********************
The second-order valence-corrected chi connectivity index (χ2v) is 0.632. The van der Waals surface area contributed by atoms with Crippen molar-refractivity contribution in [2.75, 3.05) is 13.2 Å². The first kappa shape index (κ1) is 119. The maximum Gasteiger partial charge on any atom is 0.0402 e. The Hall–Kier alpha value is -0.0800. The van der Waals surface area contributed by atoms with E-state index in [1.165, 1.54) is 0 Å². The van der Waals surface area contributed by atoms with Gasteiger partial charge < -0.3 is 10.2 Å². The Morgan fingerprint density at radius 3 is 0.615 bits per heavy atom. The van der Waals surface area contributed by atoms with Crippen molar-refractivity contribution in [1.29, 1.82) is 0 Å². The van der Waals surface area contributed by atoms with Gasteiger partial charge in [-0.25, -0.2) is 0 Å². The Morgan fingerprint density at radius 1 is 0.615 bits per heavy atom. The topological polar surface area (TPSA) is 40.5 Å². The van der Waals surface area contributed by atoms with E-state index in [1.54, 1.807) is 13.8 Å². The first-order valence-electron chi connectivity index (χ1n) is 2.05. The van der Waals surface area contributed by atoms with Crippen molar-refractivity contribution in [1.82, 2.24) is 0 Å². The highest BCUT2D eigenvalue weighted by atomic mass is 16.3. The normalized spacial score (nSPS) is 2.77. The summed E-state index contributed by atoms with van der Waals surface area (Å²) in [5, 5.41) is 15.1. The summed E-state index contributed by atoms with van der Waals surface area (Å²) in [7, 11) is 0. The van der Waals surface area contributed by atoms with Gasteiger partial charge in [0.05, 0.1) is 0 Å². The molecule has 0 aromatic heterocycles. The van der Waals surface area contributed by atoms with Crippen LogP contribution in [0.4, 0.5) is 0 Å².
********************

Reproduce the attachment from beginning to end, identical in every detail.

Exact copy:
The second-order valence-corrected chi connectivity index (χ2v) is 0.632. The van der Waals surface area contributed by atoms with Crippen molar-refractivity contribution in [2.75, 3.05) is 13.2 Å². The first kappa shape index (κ1) is 119. The maximum Gasteiger partial charge on any atom is 0.0402 e. The Hall–Kier alpha value is -0.0800. The van der Waals surface area contributed by atoms with E-state index in [1.165, 1.54) is 0 Å². The van der Waals surface area contributed by atoms with Gasteiger partial charge < -0.3 is 10.2 Å². The Morgan fingerprint density at radius 3 is 0.615 bits per heavy atom. The van der Waals surface area contributed by atoms with Crippen molar-refractivity contribution in [1.29, 1.82) is 0 Å². The van der Waals surface area contributed by atoms with Gasteiger partial charge in [-0.25, -0.2) is 0 Å². The Morgan fingerprint density at radius 1 is 0.615 bits per heavy atom. The topological polar surface area (TPSA) is 40.5 Å². The van der Waals surface area contributed by atoms with E-state index in [1.54, 1.807) is 13.8 Å². The first-order valence-electron chi connectivity index (χ1n) is 2.05. The van der Waals surface area contributed by atoms with Crippen molar-refractivity contribution in [1.82, 2.24) is 0 Å². The highest BCUT2D eigenvalue weighted by atomic mass is 16.3. The normalized spacial score (nSPS) is 2.77. The summed E-state index contributed by atoms with van der Waals surface area (Å²) in [5, 5.41) is 15.1. The summed E-state index contributed by atoms with van der Waals surface area (Å²) in [7, 11) is 0. The van der Waals surface area contributed by atoms with Gasteiger partial charge in [0.05, 0.1) is 0 Å². The molecule has 0 aromatic heterocycles. The van der Waals surface area contributed by atoms with Crippen LogP contribution in [0.4, 0.5) is 0 Å².